‘Reservation Dogs’ depicts complex contemporary Indian culture
By Chuck Lavazzi
Teenage driven narratives stretch back to earliest films and television dramas. But, to its immense credit, the two season series “Reservation Dogs” breaks new, extraordinary ground. Set on an Oklahoma Indian reservation, and there are many in Oklahoma, we’ll learn four young men and women face what they consider bleak futures on the rez and envision better lives elsewhere.
Typical, eh? But several unique elements elevate and recommend “Reservation Dogs” above what certainly could be formulaic struggles. First, creators Sterlin Harjo and Taika Waititi plus the writers, most of the actors, and the crew all proudly claim Indigenous origins. Second, production is set and filmed on Oklahoma reservation locations, a first of its kind. Third, the roughly thirty minute episodes don’t shy away from poking fun at past Indian representation and clichés. Moreover, the writers embed complex emotional landscapes in gentle and targeted mockery, granting “permission to laugh with us,” as Harjo says in a recent Fresh Air interview, while turning the insulting stereotype “on its head.” Having grown up on Oklahoma’s Muscogee Reservation, Harjo knows whereof he speaks.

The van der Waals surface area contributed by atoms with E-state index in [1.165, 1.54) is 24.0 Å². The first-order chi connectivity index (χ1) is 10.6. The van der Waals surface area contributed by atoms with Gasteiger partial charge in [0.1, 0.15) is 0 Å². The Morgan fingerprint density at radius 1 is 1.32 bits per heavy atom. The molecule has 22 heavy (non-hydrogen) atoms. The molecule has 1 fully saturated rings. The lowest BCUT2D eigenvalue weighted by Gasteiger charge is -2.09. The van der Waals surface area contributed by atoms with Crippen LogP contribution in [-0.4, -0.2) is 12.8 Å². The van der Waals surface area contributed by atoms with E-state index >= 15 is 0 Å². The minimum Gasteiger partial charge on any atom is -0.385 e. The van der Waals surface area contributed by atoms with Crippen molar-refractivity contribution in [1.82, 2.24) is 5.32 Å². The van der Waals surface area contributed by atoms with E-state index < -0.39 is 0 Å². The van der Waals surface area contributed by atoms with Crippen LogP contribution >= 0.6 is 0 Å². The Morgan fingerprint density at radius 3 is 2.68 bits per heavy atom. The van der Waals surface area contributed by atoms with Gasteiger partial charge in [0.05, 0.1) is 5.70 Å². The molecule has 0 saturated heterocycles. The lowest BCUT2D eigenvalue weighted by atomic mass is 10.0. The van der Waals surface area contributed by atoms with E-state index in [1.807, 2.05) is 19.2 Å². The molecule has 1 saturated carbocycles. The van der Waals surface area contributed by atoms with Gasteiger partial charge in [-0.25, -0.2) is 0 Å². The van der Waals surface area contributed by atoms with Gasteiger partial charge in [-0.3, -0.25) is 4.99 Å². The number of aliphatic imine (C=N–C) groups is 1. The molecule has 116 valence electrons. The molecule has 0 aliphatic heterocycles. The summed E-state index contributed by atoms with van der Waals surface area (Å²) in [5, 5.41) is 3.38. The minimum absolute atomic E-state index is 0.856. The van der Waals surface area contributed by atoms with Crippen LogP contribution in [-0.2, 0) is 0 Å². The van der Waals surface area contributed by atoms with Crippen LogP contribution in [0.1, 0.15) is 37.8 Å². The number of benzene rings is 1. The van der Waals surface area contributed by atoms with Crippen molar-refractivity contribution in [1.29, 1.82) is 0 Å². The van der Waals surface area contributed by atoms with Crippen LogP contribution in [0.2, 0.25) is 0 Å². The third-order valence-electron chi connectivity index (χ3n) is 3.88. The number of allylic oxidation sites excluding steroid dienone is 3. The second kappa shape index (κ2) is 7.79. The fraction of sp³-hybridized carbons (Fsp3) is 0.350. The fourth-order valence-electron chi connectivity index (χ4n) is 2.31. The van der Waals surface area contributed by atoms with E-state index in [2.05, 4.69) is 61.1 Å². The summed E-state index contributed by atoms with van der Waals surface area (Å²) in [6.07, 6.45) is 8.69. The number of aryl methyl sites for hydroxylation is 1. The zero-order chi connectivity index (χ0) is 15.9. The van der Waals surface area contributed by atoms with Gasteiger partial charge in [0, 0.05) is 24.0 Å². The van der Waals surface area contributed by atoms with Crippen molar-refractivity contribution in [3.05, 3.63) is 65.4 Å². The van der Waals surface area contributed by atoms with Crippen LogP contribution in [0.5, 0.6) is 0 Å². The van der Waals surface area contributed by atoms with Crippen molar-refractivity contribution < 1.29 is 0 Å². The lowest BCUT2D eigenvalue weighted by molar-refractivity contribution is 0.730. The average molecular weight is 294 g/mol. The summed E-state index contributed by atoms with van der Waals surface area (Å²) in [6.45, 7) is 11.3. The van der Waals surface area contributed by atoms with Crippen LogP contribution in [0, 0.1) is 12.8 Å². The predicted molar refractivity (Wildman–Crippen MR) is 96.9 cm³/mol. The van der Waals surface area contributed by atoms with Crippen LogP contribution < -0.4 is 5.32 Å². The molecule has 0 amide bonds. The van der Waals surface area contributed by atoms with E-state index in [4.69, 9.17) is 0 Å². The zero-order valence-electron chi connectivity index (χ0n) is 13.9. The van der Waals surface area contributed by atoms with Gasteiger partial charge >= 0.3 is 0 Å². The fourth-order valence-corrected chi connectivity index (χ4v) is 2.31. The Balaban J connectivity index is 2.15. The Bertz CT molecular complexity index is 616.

As important, the series doesn’t idealize Native life. It involves suicide, a dear relative’s death, health care challenges, and all the familiar problems of today’s age, plus some. Not surprising, these teenagers exist in a community, a strong community, that supports them even through their fights with each other and diverse situations. And they have a thorough knowledge of popular culture, exhibited in their own behavior, songs, and dreams. And these four, two men and two women, have distinctive personalities: Elora, Bear, Cheese, and Willie Jack.
The episodes are uneven, some stronger than others. But it’s a delight to see accomplished actors hold forth: Gary Farmer as Elora’s Uncle Brownie, Zahn McClarnon as Tribal Officer Big, and Dallas Goldtooth as “Spirit” Knifeman. In addition, the writing and production values deserve high praise. Some words and phrases will even send non-Indigenous individuals for more information. For example, “Skoden” means “Let’s go then”; “Aho” is “Hello” or “Thank you”; and ‘Cvpon” an affectionate word for boy or young man. Wonderfully celebrating the Indian world in all its intricacy, the two seasons of “Reservation Dogs” stream on FX on Hulu.